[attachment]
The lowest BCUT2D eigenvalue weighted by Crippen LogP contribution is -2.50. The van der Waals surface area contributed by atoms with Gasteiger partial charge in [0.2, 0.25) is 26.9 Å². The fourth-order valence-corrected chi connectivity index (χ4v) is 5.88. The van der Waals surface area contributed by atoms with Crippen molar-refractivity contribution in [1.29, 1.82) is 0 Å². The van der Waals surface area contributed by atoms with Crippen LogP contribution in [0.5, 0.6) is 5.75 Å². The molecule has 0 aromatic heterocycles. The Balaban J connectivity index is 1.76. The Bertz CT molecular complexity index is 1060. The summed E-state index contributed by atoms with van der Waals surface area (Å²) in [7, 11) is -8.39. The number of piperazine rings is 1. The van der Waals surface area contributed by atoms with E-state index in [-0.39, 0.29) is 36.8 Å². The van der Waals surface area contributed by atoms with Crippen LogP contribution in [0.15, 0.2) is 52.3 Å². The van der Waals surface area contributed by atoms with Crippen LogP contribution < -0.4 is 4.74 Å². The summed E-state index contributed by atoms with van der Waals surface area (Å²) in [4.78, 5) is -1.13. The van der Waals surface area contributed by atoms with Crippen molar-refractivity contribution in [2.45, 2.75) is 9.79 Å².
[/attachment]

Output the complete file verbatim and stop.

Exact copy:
The lowest BCUT2D eigenvalue weighted by Crippen LogP contribution is -2.50. The van der Waals surface area contributed by atoms with Gasteiger partial charge in [0.2, 0.25) is 26.9 Å². The fourth-order valence-corrected chi connectivity index (χ4v) is 5.88. The van der Waals surface area contributed by atoms with Crippen molar-refractivity contribution in [1.29, 1.82) is 0 Å². The van der Waals surface area contributed by atoms with Crippen LogP contribution in [0.5, 0.6) is 5.75 Å². The molecule has 0 aromatic heterocycles. The Balaban J connectivity index is 1.76. The Bertz CT molecular complexity index is 1060. The summed E-state index contributed by atoms with van der Waals surface area (Å²) in [7, 11) is -8.39. The number of piperazine rings is 1. The van der Waals surface area contributed by atoms with E-state index in [-0.39, 0.29) is 36.8 Å². The van der Waals surface area contributed by atoms with Crippen LogP contribution in [0.15, 0.2) is 52.3 Å². The van der Waals surface area contributed by atoms with Crippen LogP contribution < -0.4 is 4.74 Å². The summed E-state index contributed by atoms with van der Waals surface area (Å²) in [4.78, 5) is -1.13. The van der Waals surface area contributed by atoms with Crippen molar-refractivity contribution in [2.45, 2.75) is 9.79 Å².